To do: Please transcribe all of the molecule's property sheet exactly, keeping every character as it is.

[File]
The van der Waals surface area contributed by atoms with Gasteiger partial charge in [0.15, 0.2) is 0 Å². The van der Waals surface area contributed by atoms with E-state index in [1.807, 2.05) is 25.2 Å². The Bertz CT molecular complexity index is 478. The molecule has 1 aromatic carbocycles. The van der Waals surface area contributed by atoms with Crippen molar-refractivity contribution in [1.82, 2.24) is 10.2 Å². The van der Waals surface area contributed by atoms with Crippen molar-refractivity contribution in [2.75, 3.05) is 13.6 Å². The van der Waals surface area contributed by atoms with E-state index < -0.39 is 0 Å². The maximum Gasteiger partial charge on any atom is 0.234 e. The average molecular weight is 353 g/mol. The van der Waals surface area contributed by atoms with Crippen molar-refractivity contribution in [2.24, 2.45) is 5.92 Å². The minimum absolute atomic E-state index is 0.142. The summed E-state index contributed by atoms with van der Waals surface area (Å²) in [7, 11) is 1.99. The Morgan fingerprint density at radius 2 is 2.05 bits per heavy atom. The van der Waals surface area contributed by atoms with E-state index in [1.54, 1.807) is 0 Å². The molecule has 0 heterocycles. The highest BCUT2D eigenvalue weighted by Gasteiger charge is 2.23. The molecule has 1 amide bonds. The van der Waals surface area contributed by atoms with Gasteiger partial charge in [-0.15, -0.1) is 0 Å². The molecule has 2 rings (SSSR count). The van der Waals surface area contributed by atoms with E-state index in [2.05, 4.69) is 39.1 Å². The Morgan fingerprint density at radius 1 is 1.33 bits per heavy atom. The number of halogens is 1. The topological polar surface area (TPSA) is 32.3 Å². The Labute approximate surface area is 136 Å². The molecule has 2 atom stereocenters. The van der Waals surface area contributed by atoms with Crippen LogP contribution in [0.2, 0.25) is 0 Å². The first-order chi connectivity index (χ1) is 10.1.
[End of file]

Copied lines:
The van der Waals surface area contributed by atoms with Gasteiger partial charge in [0.15, 0.2) is 0 Å². The van der Waals surface area contributed by atoms with E-state index in [1.807, 2.05) is 25.2 Å². The Bertz CT molecular complexity index is 478. The molecule has 1 aromatic carbocycles. The van der Waals surface area contributed by atoms with Crippen molar-refractivity contribution in [1.82, 2.24) is 10.2 Å². The van der Waals surface area contributed by atoms with Crippen molar-refractivity contribution in [2.75, 3.05) is 13.6 Å². The van der Waals surface area contributed by atoms with E-state index < -0.39 is 0 Å². The maximum Gasteiger partial charge on any atom is 0.234 e. The average molecular weight is 353 g/mol. The van der Waals surface area contributed by atoms with Crippen molar-refractivity contribution in [2.24, 2.45) is 5.92 Å². The minimum absolute atomic E-state index is 0.142. The summed E-state index contributed by atoms with van der Waals surface area (Å²) in [7, 11) is 1.99. The Morgan fingerprint density at radius 2 is 2.05 bits per heavy atom. The van der Waals surface area contributed by atoms with E-state index in [1.54, 1.807) is 0 Å². The molecule has 0 heterocycles. The highest BCUT2D eigenvalue weighted by Gasteiger charge is 2.23. The molecule has 1 amide bonds. The van der Waals surface area contributed by atoms with Gasteiger partial charge in [-0.15, -0.1) is 0 Å². The molecule has 2 rings (SSSR count). The van der Waals surface area contributed by atoms with E-state index in [2.05, 4.69) is 39.1 Å². The Morgan fingerprint density at radius 1 is 1.33 bits per heavy atom. The number of halogens is 1. The topological polar surface area (TPSA) is 32.3 Å². The Labute approximate surface area is 136 Å². The molecule has 2 atom stereocenters. The van der Waals surface area contributed by atoms with Crippen LogP contribution in [0.2, 0.25) is 0 Å². The first-order chi connectivity index (χ1) is 10.1.